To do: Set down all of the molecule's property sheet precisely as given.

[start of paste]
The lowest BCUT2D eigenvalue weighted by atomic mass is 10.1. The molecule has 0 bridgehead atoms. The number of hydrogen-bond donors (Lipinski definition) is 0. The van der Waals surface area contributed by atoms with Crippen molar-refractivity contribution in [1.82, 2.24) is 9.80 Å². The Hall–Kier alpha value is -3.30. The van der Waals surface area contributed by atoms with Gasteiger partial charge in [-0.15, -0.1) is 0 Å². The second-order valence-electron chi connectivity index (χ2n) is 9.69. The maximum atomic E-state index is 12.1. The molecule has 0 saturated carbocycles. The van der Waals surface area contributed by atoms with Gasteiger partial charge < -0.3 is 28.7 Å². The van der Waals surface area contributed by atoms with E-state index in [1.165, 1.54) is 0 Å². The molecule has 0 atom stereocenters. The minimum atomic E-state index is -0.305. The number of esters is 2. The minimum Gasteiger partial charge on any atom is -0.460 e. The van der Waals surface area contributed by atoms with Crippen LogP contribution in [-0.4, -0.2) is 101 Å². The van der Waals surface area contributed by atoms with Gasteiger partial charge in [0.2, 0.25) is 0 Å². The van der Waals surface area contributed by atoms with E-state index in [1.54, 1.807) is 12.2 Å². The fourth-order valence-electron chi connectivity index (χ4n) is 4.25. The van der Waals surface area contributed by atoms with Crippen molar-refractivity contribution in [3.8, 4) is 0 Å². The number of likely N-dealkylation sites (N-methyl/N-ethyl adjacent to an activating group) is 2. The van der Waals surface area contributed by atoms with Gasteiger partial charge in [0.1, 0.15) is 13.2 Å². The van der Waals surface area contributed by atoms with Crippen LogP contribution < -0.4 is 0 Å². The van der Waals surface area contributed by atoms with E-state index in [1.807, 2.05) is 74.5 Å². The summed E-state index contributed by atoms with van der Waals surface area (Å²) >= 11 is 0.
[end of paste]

The lowest BCUT2D eigenvalue weighted by atomic mass is 10.1. The molecule has 0 bridgehead atoms. The number of hydrogen-bond donors (Lipinski definition) is 0. The van der Waals surface area contributed by atoms with Crippen molar-refractivity contribution in [1.82, 2.24) is 9.80 Å². The Hall–Kier alpha value is -3.30. The van der Waals surface area contributed by atoms with Gasteiger partial charge in [-0.15, -0.1) is 0 Å². The second-order valence-electron chi connectivity index (χ2n) is 9.69. The maximum atomic E-state index is 12.1. The molecule has 0 saturated carbocycles. The van der Waals surface area contributed by atoms with Gasteiger partial charge < -0.3 is 28.7 Å². The van der Waals surface area contributed by atoms with E-state index in [1.165, 1.54) is 0 Å². The molecule has 0 atom stereocenters. The minimum atomic E-state index is -0.305. The number of esters is 2. The minimum Gasteiger partial charge on any atom is -0.460 e. The van der Waals surface area contributed by atoms with Crippen LogP contribution in [-0.4, -0.2) is 101 Å². The van der Waals surface area contributed by atoms with Gasteiger partial charge in [0.2, 0.25) is 0 Å². The van der Waals surface area contributed by atoms with E-state index in [1.54, 1.807) is 12.2 Å². The fourth-order valence-electron chi connectivity index (χ4n) is 4.25. The van der Waals surface area contributed by atoms with Crippen molar-refractivity contribution in [3.8, 4) is 0 Å². The number of likely N-dealkylation sites (N-methyl/N-ethyl adjacent to an activating group) is 2. The van der Waals surface area contributed by atoms with Gasteiger partial charge in [0.1, 0.15) is 13.2 Å². The van der Waals surface area contributed by atoms with Crippen LogP contribution < -0.4 is 0 Å². The van der Waals surface area contributed by atoms with E-state index in [1.807, 2.05) is 74.5 Å². The summed E-state index contributed by atoms with van der Waals surface area (Å²) >= 11 is 0.